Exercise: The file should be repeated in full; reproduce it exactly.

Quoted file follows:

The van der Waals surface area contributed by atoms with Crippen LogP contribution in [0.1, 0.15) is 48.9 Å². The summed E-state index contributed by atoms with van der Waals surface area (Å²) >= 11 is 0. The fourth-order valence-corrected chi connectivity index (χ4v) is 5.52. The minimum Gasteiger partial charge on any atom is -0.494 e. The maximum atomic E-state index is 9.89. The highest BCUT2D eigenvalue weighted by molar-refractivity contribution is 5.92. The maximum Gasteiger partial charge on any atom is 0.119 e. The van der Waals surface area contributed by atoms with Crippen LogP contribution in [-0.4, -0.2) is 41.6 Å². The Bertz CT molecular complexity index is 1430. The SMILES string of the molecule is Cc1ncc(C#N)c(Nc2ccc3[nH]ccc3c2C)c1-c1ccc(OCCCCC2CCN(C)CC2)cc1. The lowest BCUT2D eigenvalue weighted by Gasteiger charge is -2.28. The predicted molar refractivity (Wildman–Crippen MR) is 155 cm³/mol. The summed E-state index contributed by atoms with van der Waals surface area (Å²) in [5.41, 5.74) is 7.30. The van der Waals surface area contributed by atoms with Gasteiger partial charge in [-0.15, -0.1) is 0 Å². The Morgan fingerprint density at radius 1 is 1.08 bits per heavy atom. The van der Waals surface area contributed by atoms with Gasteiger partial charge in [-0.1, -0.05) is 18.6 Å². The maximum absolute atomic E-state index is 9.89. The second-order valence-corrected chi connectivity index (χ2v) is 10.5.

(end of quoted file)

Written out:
The van der Waals surface area contributed by atoms with Crippen LogP contribution in [0.1, 0.15) is 48.9 Å². The summed E-state index contributed by atoms with van der Waals surface area (Å²) >= 11 is 0. The fourth-order valence-corrected chi connectivity index (χ4v) is 5.52. The minimum Gasteiger partial charge on any atom is -0.494 e. The maximum atomic E-state index is 9.89. The highest BCUT2D eigenvalue weighted by molar-refractivity contribution is 5.92. The maximum Gasteiger partial charge on any atom is 0.119 e. The van der Waals surface area contributed by atoms with Crippen LogP contribution in [-0.4, -0.2) is 41.6 Å². The Bertz CT molecular complexity index is 1430. The SMILES string of the molecule is Cc1ncc(C#N)c(Nc2ccc3[nH]ccc3c2C)c1-c1ccc(OCCCCC2CCN(C)CC2)cc1. The lowest BCUT2D eigenvalue weighted by Gasteiger charge is -2.28. The predicted molar refractivity (Wildman–Crippen MR) is 155 cm³/mol. The summed E-state index contributed by atoms with van der Waals surface area (Å²) in [5.41, 5.74) is 7.30. The van der Waals surface area contributed by atoms with Gasteiger partial charge in [-0.15, -0.1) is 0 Å². The Morgan fingerprint density at radius 1 is 1.08 bits per heavy atom. The van der Waals surface area contributed by atoms with Gasteiger partial charge in [-0.1, -0.05) is 18.6 Å². The maximum absolute atomic E-state index is 9.89. The second-order valence-corrected chi connectivity index (χ2v) is 10.5.